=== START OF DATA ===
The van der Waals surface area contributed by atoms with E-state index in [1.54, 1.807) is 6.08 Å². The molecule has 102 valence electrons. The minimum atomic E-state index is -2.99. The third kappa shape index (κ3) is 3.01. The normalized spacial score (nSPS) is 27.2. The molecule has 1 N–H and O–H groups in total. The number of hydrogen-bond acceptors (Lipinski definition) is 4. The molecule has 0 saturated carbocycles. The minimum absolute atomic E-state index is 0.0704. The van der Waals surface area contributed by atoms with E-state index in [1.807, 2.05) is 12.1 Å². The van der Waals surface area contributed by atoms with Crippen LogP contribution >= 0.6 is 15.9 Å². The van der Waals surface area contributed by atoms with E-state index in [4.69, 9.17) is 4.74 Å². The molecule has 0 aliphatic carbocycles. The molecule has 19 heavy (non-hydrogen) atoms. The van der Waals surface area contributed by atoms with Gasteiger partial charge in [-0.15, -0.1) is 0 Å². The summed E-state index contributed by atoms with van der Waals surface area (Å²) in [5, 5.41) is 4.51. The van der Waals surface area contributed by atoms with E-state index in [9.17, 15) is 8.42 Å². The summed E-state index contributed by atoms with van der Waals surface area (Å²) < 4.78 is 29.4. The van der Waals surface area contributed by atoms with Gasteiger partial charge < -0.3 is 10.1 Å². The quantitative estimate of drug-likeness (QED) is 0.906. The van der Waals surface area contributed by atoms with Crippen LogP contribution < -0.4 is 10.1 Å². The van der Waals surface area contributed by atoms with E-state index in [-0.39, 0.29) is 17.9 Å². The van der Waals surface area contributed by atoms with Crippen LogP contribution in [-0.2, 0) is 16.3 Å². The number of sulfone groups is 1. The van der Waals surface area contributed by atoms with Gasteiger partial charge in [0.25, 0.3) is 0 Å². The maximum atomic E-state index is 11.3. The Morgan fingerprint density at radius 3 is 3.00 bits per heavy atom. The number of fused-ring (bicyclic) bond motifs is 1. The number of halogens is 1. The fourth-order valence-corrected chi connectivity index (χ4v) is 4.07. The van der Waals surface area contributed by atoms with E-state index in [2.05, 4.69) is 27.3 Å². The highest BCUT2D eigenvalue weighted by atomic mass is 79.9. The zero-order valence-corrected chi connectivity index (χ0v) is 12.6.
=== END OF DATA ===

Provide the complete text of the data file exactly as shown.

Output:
The van der Waals surface area contributed by atoms with E-state index in [1.54, 1.807) is 6.08 Å². The molecule has 102 valence electrons. The minimum atomic E-state index is -2.99. The third kappa shape index (κ3) is 3.01. The normalized spacial score (nSPS) is 27.2. The molecule has 1 N–H and O–H groups in total. The number of hydrogen-bond acceptors (Lipinski definition) is 4. The molecule has 0 saturated carbocycles. The minimum absolute atomic E-state index is 0.0704. The van der Waals surface area contributed by atoms with E-state index in [1.807, 2.05) is 12.1 Å². The van der Waals surface area contributed by atoms with Crippen LogP contribution >= 0.6 is 15.9 Å². The van der Waals surface area contributed by atoms with E-state index in [4.69, 9.17) is 4.74 Å². The molecule has 0 aliphatic carbocycles. The molecule has 19 heavy (non-hydrogen) atoms. The van der Waals surface area contributed by atoms with Gasteiger partial charge in [-0.15, -0.1) is 0 Å². The summed E-state index contributed by atoms with van der Waals surface area (Å²) in [5, 5.41) is 4.51. The van der Waals surface area contributed by atoms with E-state index in [9.17, 15) is 8.42 Å². The summed E-state index contributed by atoms with van der Waals surface area (Å²) < 4.78 is 29.4. The van der Waals surface area contributed by atoms with Gasteiger partial charge < -0.3 is 10.1 Å². The quantitative estimate of drug-likeness (QED) is 0.906. The van der Waals surface area contributed by atoms with Crippen LogP contribution < -0.4 is 10.1 Å². The van der Waals surface area contributed by atoms with E-state index in [-0.39, 0.29) is 17.9 Å². The van der Waals surface area contributed by atoms with Crippen LogP contribution in [-0.2, 0) is 16.3 Å². The number of sulfone groups is 1. The van der Waals surface area contributed by atoms with Gasteiger partial charge in [0.25, 0.3) is 0 Å². The maximum atomic E-state index is 11.3. The Morgan fingerprint density at radius 3 is 3.00 bits per heavy atom. The number of fused-ring (bicyclic) bond motifs is 1. The number of halogens is 1. The fourth-order valence-corrected chi connectivity index (χ4v) is 4.07. The van der Waals surface area contributed by atoms with E-state index in [2.05, 4.69) is 27.3 Å². The highest BCUT2D eigenvalue weighted by atomic mass is 79.9. The zero-order valence-corrected chi connectivity index (χ0v) is 12.6.